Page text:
Laureate to help storytelling live happily ever after
New role created to boost oral literary tradition
Sunday 01 November 2009
Are you sitting comfortably? Then let's begin. Britain is to have its first laureate for storytelling. Taffy Thomas has been waxing lyrical, spinning yarns, telling tall tales and holding children and adults spellbound with his repertoire of 300 stories culled from oral sources for the past 30 years.
Now the 60-year-old, who was made an MBE for his linguistic prowess, is to have his skill at the oldest literary form further recognised by being given the honorary role, which will be launched at the British Library in London in January as part of National Storytelling Week. During his two-year term of office, Mr Thomas, who lives in Cumbria, will travel the length and breadth of the UK to spread the word.
The former street entertainer, who founded the folk-theatre company Magic Lantern, turned to storytelling in his mid-thirties as part of his recovery after a massive stroke.
Yesterday, Mr Thomas was dusting off his spooky tales in preparation for a Halloween session near his home in Grasmere. The key to successful storytelling, he says, is forming a bond between teller and listener.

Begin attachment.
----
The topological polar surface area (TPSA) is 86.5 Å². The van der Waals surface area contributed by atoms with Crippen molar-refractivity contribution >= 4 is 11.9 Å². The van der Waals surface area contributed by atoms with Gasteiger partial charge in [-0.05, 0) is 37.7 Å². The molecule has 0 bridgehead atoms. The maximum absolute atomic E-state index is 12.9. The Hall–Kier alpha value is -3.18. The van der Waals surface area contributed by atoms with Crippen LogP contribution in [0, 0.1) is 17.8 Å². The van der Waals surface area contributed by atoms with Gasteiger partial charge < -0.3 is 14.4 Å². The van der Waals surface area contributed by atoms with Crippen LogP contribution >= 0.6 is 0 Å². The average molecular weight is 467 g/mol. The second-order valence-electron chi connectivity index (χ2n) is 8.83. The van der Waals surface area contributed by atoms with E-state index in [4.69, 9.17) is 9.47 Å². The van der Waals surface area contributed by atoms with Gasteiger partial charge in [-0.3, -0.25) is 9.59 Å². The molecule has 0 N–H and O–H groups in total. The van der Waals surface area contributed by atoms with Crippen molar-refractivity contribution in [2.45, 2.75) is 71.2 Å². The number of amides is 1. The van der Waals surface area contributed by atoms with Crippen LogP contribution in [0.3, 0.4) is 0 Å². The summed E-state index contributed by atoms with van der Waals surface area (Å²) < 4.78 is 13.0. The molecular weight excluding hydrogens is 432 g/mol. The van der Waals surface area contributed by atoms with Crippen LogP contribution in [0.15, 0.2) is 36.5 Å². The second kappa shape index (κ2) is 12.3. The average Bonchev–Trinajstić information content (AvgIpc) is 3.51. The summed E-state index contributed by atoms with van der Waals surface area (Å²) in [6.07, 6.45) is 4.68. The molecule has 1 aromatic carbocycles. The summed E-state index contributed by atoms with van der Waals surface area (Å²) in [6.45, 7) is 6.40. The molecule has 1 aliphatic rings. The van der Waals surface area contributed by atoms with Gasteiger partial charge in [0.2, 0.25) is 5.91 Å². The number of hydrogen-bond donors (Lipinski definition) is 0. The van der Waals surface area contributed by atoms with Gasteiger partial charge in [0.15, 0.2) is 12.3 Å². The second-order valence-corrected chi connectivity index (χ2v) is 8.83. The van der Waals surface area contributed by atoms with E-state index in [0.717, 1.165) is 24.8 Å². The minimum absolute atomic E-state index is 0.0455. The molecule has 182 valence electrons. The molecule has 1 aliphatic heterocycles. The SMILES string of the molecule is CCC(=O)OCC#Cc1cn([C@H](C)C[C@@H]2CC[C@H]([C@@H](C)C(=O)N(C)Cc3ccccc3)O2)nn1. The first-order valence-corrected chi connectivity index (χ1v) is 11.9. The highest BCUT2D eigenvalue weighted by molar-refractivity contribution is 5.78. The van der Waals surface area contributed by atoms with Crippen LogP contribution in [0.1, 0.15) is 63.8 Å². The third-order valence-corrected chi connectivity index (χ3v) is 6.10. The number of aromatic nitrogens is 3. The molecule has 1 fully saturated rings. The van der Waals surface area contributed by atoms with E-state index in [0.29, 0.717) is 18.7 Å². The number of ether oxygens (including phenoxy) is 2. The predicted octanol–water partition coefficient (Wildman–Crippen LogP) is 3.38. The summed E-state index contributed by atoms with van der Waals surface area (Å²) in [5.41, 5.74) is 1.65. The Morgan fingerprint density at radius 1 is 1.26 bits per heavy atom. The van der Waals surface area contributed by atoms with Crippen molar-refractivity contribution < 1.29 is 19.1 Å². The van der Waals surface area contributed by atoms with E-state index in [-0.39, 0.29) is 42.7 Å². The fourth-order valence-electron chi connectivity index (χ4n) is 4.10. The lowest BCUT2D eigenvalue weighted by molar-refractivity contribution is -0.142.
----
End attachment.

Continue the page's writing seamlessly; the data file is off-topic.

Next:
"The essential components are a storyteller, a listener and a good tale," he said. "The teller and the listener bring something of their own life experience to the moment. Together they're both making the same journey. A warm relationship grows between the two through that storytelling moment. A good story well told has the potential to draw together a very disparate group of people."
Mr Thomas believes success in his new role will be to leave behind both stories and storytellers: "If someone can tell a story they can also speak at a job interview... or even in a court of law. The art of storytelling empowers a person."
The position of laureate is the brainchild of a group of artists and writers, including the poet Brian Patten, the former children's laureate Michael Rosen and the artist Adrian Johnson.
"Stories inspire and encourage us at critical moments in our lives, and with the brilliant success of the poet laureate and other regional projects the time seemed right to honour the oral tradition of storytelling and those that tell them," Mr Johnson said.
The role comes with a small stipend of seven "wonderful objects": a bag of dried beans, a compass, a packet of love hearts, a clear glass bottle, a tall white candle, a silver lucky charm bracelet and a whistle.
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